Ideas make the world go round and many ideas go around the world themselves. They become contagious and can be found in many countries around the world. Think of fast-food restaurants, certain business practices, such as cubicle office spaces, or government policies, such as e-government. The travel of ideas across countries is very common, yet we understand little about how it happens and what drives it. Policy translation is a framework, which helps researchers understand the process of travel of (policy) innovations across countries better, and as a result, manage these in a better way.
Policy translation defined…
Mukhtarov defined policy translation in his 2014 piece as follows:
“modification of policy ideas and creation of new meanings and designs in the process of cross-jurisdictional travel”.
Simply speaking, it means that the office cubicle in the U.S. will be different from an office cubicle in, say, Azerbaijan. They will have different functions, different role in the workers’ lives, different meaning to those who use them. Thus, when innovations, not least policy innovations (such as, for example, ban on smoking in public spaces) travel across countries, they necessarily change their meanings, function, sometimes to an extent that they may turn into something completely different. Policy translation studies this process and its outcomes in order to help making this process more manageable.
But changing meaning and function is only one thing. Two more important things happen as ideas travel. We have little power to predict how a policy innovation will fare in a new context. The level of uncertainty is huge and the process of politics is key here, so we just have to experiment and learn along the way. Something that governments, consultants and politicians work hard to conceal because saying “we don’t know” does not sell. Another element that is important is that the travel of ideas challenges our ideas on “here” and “there” as well as “global”, “national” and “local”. One needs to learn to see these concepts as fluid, dynamic rather than stable. For this last point, see the McDonalds example below.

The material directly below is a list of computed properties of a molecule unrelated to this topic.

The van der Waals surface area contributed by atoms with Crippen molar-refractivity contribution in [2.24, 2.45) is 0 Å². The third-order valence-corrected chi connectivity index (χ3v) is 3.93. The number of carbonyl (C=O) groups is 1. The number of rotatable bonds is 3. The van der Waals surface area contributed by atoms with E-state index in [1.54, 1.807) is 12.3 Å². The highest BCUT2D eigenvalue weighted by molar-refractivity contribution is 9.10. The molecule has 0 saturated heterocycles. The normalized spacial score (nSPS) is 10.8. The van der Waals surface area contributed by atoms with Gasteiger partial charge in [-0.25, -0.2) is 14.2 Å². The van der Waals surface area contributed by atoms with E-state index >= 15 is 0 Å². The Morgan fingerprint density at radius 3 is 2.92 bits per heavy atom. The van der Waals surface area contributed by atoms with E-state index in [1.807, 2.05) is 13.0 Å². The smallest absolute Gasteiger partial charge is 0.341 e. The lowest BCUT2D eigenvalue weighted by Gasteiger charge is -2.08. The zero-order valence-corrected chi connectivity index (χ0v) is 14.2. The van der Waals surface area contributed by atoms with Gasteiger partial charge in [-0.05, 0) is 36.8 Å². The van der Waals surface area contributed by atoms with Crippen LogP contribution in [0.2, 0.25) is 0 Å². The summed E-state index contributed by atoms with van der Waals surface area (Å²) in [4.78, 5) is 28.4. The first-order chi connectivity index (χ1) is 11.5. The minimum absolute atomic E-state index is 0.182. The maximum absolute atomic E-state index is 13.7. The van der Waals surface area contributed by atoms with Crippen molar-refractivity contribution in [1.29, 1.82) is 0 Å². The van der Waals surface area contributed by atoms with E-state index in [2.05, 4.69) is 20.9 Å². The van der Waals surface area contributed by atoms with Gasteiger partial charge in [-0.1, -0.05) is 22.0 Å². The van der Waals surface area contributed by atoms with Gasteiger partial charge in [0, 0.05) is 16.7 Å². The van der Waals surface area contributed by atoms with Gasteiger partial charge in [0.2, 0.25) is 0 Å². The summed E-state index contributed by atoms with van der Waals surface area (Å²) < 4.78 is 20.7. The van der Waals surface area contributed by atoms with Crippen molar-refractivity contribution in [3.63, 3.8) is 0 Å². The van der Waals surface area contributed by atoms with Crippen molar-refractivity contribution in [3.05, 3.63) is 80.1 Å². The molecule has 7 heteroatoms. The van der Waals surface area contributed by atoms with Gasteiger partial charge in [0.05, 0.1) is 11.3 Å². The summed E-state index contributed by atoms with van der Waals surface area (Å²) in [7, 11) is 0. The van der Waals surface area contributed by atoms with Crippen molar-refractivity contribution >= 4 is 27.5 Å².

Is McDonalds, say, in Suriname, a global or a local thing? We make simple distinctions between “the global”, “the national”, and “the local”. “McDonalds” is a global phenomenon, “Obamacare” is a national one, and your grandma’s apple cake is a local one. But think again…McDonalds anywhere in the world is as much a global restaurant as it is a local one. The way people are dressed, interact and consume is different around the world. At the same time, there are standardized services that are similar regardless where one is. It’s “glocal” , both global and local. When we have travel of ideas/innovations under investigation, the usual categories which help us deal with space (and scale) may not be that useful.
How to apply a policy translation research framework?
1) Pay attention to how meanings change when policy innovations travel. For example, how will the newly opened Starbucks coffee shop in a new location, say, in Southeast Asia be different from Starbucks in Amsterdam and London? How do people view this Starbucks coffee shop in an Asian city ? Are there differences? Why?
2) How much of the process of introduction of Starbucks to that city went according to the plan? Were there enough customers? Did the lay out of the coffee shop work well for the local population? In other words, what is the micro-politics of this process?
3) How did the global rules and norms (such as asking for a client’s name, smiling at clients, saying regular, and I hear, patented phrases such as “may I offer you something sweet with your coffee”) mix with the local cultures and norms?
Now, forget about Starbucks and think of any innovations really — business, policy, management or otherwise. When they cross boundaries, similar issues take place. Policy translation as a framework may help you think of these in a new way.